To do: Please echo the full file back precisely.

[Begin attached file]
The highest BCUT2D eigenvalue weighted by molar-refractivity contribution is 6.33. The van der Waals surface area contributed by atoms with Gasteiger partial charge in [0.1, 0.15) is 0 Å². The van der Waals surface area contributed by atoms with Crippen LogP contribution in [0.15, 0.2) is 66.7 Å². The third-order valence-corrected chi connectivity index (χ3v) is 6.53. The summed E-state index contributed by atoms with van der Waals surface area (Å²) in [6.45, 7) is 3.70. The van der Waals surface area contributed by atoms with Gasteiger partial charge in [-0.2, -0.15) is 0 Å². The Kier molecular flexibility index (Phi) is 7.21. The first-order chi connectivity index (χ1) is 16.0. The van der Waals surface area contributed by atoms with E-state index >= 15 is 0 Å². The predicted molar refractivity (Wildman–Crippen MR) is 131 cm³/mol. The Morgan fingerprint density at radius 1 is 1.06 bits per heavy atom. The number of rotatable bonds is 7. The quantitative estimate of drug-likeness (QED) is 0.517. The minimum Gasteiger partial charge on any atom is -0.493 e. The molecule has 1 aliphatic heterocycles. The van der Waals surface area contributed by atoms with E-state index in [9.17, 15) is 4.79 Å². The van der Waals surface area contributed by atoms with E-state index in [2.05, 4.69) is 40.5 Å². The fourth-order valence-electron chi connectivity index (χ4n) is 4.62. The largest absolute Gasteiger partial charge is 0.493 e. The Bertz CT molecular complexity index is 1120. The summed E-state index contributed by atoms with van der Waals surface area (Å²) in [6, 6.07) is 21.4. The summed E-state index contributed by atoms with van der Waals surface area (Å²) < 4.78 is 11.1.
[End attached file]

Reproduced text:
The highest BCUT2D eigenvalue weighted by molar-refractivity contribution is 6.33. The van der Waals surface area contributed by atoms with Gasteiger partial charge in [0.1, 0.15) is 0 Å². The van der Waals surface area contributed by atoms with Crippen LogP contribution in [0.15, 0.2) is 66.7 Å². The third-order valence-corrected chi connectivity index (χ3v) is 6.53. The summed E-state index contributed by atoms with van der Waals surface area (Å²) in [6.45, 7) is 3.70. The van der Waals surface area contributed by atoms with Gasteiger partial charge in [-0.2, -0.15) is 0 Å². The Kier molecular flexibility index (Phi) is 7.21. The first-order chi connectivity index (χ1) is 16.0. The van der Waals surface area contributed by atoms with E-state index >= 15 is 0 Å². The predicted molar refractivity (Wildman–Crippen MR) is 131 cm³/mol. The Morgan fingerprint density at radius 1 is 1.06 bits per heavy atom. The number of rotatable bonds is 7. The quantitative estimate of drug-likeness (QED) is 0.517. The minimum Gasteiger partial charge on any atom is -0.493 e. The molecule has 1 aliphatic heterocycles. The van der Waals surface area contributed by atoms with E-state index in [9.17, 15) is 4.79 Å². The van der Waals surface area contributed by atoms with E-state index in [2.05, 4.69) is 40.5 Å². The fourth-order valence-electron chi connectivity index (χ4n) is 4.62. The largest absolute Gasteiger partial charge is 0.493 e. The Bertz CT molecular complexity index is 1120. The summed E-state index contributed by atoms with van der Waals surface area (Å²) in [6, 6.07) is 21.4. The summed E-state index contributed by atoms with van der Waals surface area (Å²) < 4.78 is 11.1.